Children, as well as adults, need good distractions from fixation on the death of a pet. The following is a list of ways to creatively memorialize a pet.
- Encourage children to express their grief by drawing pictures of their pet, and sharing what the pictures mean to them. Always listen to what they have to say, and praise them for their thoughts. If a child would like the picture put in his/her room, then honor that wish. It could keep the pet closer to the child at bedtime until the grief has subsided.
- Make a scrapbook or log with photos as well as drawn pictures of the pet and family members. Write memories beneath or beside them. Humorous instances should be included on the pages – which can help develop associations with happiness each time the book is opened. Other small items such as a dogtag, or small toy, can be included, as well as sympathy cards, and letters. You can find some very nice packages on the market, for making scrapbooks.
- If a pet has been cremated, a special place can be arranged in the home for the urn – as well as just a few pictures and mementos of the pet. Some people keep those things on the mantle of a fireplace, or utilize a special part of a bookshelf. In choosing and designing this, make sure that children are allowed to participate in the decision-making process. But wherever that place of honor is, it is important that it never be turned into some kind of shrine to the pet’s memory. That can be destructive to the bereavement and healing.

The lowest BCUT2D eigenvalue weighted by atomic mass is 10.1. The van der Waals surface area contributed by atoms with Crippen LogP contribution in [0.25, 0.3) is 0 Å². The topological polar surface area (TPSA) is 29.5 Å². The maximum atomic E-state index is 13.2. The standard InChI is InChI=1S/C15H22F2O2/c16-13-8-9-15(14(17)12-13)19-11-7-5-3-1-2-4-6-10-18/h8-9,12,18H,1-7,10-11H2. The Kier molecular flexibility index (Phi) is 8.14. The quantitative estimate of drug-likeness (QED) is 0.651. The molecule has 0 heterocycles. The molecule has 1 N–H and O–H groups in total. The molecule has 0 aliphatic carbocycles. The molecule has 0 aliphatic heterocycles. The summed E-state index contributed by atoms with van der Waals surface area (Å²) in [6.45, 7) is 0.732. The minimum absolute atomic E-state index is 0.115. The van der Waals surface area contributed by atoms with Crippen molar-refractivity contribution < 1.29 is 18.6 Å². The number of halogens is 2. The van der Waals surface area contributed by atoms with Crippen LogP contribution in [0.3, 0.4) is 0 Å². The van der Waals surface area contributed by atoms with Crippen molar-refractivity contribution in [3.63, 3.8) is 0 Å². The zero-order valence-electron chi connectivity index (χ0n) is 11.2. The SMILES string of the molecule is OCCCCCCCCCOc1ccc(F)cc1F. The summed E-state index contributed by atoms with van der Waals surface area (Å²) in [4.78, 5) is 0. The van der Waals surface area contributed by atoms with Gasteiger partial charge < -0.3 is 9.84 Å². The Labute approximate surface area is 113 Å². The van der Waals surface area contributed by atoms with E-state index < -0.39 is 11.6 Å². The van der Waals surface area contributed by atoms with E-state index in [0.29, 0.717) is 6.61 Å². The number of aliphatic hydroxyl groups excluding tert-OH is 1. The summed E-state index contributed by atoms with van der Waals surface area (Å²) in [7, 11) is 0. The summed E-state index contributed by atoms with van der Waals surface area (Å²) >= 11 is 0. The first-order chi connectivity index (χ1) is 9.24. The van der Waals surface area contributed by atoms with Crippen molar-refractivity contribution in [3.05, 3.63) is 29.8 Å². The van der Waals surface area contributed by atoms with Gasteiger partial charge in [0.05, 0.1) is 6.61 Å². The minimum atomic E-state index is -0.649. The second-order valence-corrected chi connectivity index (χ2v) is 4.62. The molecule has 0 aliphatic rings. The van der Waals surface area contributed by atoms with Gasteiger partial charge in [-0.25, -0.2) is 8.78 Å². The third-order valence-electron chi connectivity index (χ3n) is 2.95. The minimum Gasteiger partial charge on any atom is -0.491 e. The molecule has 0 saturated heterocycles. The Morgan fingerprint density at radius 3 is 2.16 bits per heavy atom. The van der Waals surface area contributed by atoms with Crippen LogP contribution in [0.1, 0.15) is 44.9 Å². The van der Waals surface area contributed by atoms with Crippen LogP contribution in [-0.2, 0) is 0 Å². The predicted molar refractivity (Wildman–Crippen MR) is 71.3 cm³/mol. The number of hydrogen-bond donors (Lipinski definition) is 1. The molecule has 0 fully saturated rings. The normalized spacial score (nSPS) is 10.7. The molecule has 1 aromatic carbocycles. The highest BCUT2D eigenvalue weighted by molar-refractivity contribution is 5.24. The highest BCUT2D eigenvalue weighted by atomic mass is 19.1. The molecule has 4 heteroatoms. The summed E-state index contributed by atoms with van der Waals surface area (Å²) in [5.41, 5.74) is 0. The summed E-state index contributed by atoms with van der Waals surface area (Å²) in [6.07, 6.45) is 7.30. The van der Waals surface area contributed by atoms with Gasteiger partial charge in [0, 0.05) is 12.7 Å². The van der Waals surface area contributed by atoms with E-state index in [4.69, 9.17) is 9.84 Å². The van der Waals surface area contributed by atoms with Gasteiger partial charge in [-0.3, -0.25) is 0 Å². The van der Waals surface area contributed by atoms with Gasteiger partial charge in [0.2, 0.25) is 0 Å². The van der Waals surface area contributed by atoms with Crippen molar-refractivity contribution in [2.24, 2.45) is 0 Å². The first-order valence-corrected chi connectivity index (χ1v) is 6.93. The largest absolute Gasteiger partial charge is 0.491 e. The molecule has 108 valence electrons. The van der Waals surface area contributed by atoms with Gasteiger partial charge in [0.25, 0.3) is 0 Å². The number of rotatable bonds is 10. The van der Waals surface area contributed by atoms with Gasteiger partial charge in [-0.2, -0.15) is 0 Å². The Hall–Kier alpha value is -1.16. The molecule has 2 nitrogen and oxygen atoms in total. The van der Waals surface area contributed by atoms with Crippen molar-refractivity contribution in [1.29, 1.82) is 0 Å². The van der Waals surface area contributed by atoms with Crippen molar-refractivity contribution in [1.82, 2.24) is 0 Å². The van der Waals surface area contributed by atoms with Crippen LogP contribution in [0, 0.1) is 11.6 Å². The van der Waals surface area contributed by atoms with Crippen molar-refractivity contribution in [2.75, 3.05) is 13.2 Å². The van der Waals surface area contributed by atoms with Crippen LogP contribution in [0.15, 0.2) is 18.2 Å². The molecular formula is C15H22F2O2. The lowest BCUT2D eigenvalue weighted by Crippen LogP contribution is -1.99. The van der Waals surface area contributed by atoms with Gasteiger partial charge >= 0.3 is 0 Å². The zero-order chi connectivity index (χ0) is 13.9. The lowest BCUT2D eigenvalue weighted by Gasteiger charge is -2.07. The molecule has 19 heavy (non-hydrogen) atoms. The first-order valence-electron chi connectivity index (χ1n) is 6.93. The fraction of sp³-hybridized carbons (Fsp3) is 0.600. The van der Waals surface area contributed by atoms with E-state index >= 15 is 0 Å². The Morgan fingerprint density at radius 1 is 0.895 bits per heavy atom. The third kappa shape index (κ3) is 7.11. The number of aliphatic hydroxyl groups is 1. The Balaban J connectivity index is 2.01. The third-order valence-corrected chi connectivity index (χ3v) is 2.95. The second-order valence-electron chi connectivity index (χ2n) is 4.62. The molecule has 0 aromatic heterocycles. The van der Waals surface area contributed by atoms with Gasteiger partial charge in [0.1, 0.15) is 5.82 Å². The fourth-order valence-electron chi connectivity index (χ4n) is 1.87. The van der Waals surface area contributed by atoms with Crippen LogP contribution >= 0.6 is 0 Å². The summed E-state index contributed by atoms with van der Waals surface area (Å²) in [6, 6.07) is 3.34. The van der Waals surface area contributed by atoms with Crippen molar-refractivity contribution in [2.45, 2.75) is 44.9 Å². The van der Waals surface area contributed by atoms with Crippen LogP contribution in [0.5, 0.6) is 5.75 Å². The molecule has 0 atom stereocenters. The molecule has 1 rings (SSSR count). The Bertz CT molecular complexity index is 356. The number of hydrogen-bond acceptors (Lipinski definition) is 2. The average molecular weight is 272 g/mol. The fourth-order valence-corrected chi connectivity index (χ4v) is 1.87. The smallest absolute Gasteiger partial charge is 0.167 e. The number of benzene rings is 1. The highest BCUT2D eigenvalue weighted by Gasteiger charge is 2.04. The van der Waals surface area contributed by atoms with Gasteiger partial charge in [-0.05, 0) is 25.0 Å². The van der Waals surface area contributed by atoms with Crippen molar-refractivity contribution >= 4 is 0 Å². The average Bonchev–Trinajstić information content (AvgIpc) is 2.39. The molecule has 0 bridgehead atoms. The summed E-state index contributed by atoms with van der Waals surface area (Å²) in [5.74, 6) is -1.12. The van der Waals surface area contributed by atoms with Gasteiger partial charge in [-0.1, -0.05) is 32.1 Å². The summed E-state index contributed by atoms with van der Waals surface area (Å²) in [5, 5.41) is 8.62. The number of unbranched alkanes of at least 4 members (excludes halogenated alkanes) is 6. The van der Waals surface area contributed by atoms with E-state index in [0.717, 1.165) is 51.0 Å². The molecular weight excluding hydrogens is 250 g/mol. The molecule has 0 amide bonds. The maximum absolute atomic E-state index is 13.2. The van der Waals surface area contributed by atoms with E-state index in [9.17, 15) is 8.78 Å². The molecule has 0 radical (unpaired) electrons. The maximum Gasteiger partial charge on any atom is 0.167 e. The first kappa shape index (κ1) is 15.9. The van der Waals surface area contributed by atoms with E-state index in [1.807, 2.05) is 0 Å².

- If the ashes are to be scattered let the child feel he or she was part of the decision-making. It will be more meaningful if this is done at a place where the pet loved to go. Ask for suggestions about this. It is important that a child be made to feel that his or her thoughts and feelings are important to you.
- If a pet is to be buried, wrap the body in a shroud or casket that (preferably) a family member has made. That can also have an effect of closer bonding with the parents and family.
- Planting a living memorial, such as a tree or bush in memory of a pet, can feel very satisfying. Making a small flower bed in a spot that was favored by the pet, can also be a fine memorial that brings some closure to the grief.
- Some people have a ritual of lighting candles on anniversaries, and reminiscing about their life with their pets. This offers them a special sense of comfort and respect. Let the children participate in this.
- It is good to invite friends to talk about their own positive experiences regarding the death of a beloved pet. It is usually a bittersweet time of laughing and crying with one another, but that is part of the healing process. It is good for children to learn about the joys that pets bring into other people’s lives. An exchange of memories helps to broaden their personal perspective of the human/animal bond, and their role in this.
- Placing a picture memorial with a written message to the pet on our website is another way of bringing peace of mind and comfort to everyone in the family. It assists with coming to some sense of resolution, and accepting the transfer of the pet to a beloved memory. That can be especially helpful to children when they and their friends visit and honor their beloved one, there. To place a memorial, please click on the Join Uslink on this website and follow the instructions. The child can help write the memorial statement with you.